The victorious conscience.

Friday, December 12th, 2008 @ 11:59 am | Christian Right, teh gay

Support caring for the environment, getting squishy on gay marriage, AND you voted for Obama?

“It was time for him to go,” Tom Minnery, a Focus on the Family senior vice president, said Thursday. “He no longer represents the view of evangelicalism. He has not represented those views for some time.”

The man in question is Rev. Richard Cizik.

A fixture in Washington for nearly three decades, Cizik has played a key role in bringing evangelical Christian concerns to the political table. But in recent years, he earned enemies in the movement for pushing to broaden the evangelical agenda. His strongest focus was on “creation care,” arguing that evangelicals have a biblical responsibility to the environment that includes combatting global warming.

To be fair, Cizik doesn’t come out in support of gay marriage, officially, though his comments weren’t firm enough to please those adamant that their religion dictates the citizenship status of homosexuals. His thoughts represent a mind struggling to put aside extremism and reconcile his conscience with the world around him and those in need of his compassion, rather than use a few passages in the Bible selectively to foster hatred and discrimination. Civil unions are still a form of second-class treatment for gays, but it’s more than many evangelicals can bear to “suffer.”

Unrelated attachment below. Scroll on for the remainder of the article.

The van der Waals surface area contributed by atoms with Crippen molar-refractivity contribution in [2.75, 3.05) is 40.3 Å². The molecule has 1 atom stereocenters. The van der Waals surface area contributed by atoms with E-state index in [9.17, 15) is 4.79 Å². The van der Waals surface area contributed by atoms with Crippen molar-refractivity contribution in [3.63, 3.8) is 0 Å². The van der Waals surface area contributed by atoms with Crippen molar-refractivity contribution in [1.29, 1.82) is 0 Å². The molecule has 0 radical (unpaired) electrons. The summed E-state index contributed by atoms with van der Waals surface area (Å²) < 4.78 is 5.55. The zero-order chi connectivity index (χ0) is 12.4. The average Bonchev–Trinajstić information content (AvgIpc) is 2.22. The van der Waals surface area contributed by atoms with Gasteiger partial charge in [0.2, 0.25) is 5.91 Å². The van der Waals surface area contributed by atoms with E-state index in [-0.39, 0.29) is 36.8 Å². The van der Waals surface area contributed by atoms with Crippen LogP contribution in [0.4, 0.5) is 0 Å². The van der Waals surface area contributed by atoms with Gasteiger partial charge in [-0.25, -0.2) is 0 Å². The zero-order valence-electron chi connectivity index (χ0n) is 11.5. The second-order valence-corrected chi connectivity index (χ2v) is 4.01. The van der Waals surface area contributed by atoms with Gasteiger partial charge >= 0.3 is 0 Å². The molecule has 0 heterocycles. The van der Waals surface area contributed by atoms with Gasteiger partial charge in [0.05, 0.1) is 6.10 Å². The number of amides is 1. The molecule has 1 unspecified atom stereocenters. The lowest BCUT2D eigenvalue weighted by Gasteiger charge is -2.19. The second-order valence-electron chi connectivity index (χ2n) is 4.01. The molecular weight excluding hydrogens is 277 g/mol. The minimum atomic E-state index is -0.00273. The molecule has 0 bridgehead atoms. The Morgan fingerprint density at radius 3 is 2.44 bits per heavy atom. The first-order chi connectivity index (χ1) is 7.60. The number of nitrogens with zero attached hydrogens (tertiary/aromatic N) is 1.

Still, there is pressure on Cizik to recant, and he is staying out of the limelight. It’s important for those who are supportive of equal rights and religious (especially those who are supportive of equal rights because of their religion) to reach out to him and others like him.


2 Responses to “The victorious conscience.”

  1. Thomas Tallis Says:

    “He seemed to be abandoning the one thing where evangelical activists felt they had actually made a difference this time around,” Neff said.

    superLOL! the actual difference evangelical activists made on this question was showing their true sex-obsessed puritan face to the world – they may have drummed up enough vote to get bones thrown their way briefly, but the lesson in the numbers is that the evangelical battle on this is one of diminishing returns; it’s on its way to historical irrelevancy.

    There’s a big Cizik interview going on right now on Sky News over here in Oz…man, this guy is going to be a powerful player for whoever he works for. Looks like he’s not going with the “sit quietly” option.

  2. Scott Says:

    Evangelical Christians: the biggest nothing in the history of American electoral politics. They barely held it together for only a single decade.